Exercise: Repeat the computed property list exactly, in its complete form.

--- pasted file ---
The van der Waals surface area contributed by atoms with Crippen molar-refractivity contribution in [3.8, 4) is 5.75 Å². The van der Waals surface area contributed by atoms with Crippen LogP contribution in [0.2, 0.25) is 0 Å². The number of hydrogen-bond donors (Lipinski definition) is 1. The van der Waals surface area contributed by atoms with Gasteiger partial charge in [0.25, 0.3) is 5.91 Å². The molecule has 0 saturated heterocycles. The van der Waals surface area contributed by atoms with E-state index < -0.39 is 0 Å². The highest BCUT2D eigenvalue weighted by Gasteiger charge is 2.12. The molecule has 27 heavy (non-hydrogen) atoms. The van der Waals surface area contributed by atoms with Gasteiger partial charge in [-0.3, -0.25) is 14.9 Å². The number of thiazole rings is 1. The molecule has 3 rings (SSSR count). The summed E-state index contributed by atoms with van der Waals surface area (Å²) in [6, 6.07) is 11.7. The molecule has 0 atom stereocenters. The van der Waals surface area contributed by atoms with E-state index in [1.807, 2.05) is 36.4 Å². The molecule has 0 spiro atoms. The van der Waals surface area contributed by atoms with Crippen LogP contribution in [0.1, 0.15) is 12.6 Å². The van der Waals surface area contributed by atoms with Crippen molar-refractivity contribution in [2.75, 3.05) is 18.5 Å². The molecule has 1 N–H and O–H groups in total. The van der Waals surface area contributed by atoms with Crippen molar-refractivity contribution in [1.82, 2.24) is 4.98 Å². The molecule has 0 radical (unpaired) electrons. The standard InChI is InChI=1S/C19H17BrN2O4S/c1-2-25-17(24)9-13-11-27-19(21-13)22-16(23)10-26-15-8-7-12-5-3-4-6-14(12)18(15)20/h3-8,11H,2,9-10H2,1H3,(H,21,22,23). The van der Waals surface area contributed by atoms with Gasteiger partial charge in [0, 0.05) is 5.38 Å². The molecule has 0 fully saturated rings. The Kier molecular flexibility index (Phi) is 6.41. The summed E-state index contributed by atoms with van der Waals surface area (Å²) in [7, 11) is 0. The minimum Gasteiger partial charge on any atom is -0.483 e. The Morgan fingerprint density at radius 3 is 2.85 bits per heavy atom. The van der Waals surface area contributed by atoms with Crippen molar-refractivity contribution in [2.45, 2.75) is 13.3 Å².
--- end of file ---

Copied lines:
The van der Waals surface area contributed by atoms with Crippen molar-refractivity contribution in [3.8, 4) is 5.75 Å². The van der Waals surface area contributed by atoms with Crippen LogP contribution in [0.2, 0.25) is 0 Å². The number of hydrogen-bond donors (Lipinski definition) is 1. The van der Waals surface area contributed by atoms with Gasteiger partial charge in [0.25, 0.3) is 5.91 Å². The molecule has 0 saturated heterocycles. The van der Waals surface area contributed by atoms with E-state index < -0.39 is 0 Å². The highest BCUT2D eigenvalue weighted by Gasteiger charge is 2.12. The molecule has 27 heavy (non-hydrogen) atoms. The van der Waals surface area contributed by atoms with Gasteiger partial charge in [-0.3, -0.25) is 14.9 Å². The number of thiazole rings is 1. The molecule has 3 rings (SSSR count). The summed E-state index contributed by atoms with van der Waals surface area (Å²) in [6, 6.07) is 11.7. The molecule has 0 atom stereocenters. The van der Waals surface area contributed by atoms with E-state index in [1.807, 2.05) is 36.4 Å². The molecule has 0 spiro atoms. The van der Waals surface area contributed by atoms with Crippen LogP contribution in [0.1, 0.15) is 12.6 Å². The van der Waals surface area contributed by atoms with Crippen molar-refractivity contribution in [2.75, 3.05) is 18.5 Å². The molecule has 1 N–H and O–H groups in total. The van der Waals surface area contributed by atoms with Crippen molar-refractivity contribution in [1.82, 2.24) is 4.98 Å². The molecule has 0 radical (unpaired) electrons. The standard InChI is InChI=1S/C19H17BrN2O4S/c1-2-25-17(24)9-13-11-27-19(21-13)22-16(23)10-26-15-8-7-12-5-3-4-6-14(12)18(15)20/h3-8,11H,2,9-10H2,1H3,(H,21,22,23). The van der Waals surface area contributed by atoms with Gasteiger partial charge in [0, 0.05) is 5.38 Å². The molecule has 0 fully saturated rings. The Kier molecular flexibility index (Phi) is 6.41. The summed E-state index contributed by atoms with van der Waals surface area (Å²) in [7, 11) is 0. The minimum Gasteiger partial charge on any atom is -0.483 e. The Morgan fingerprint density at radius 3 is 2.85 bits per heavy atom. The van der Waals surface area contributed by atoms with Crippen molar-refractivity contribution in [2.45, 2.75) is 13.3 Å².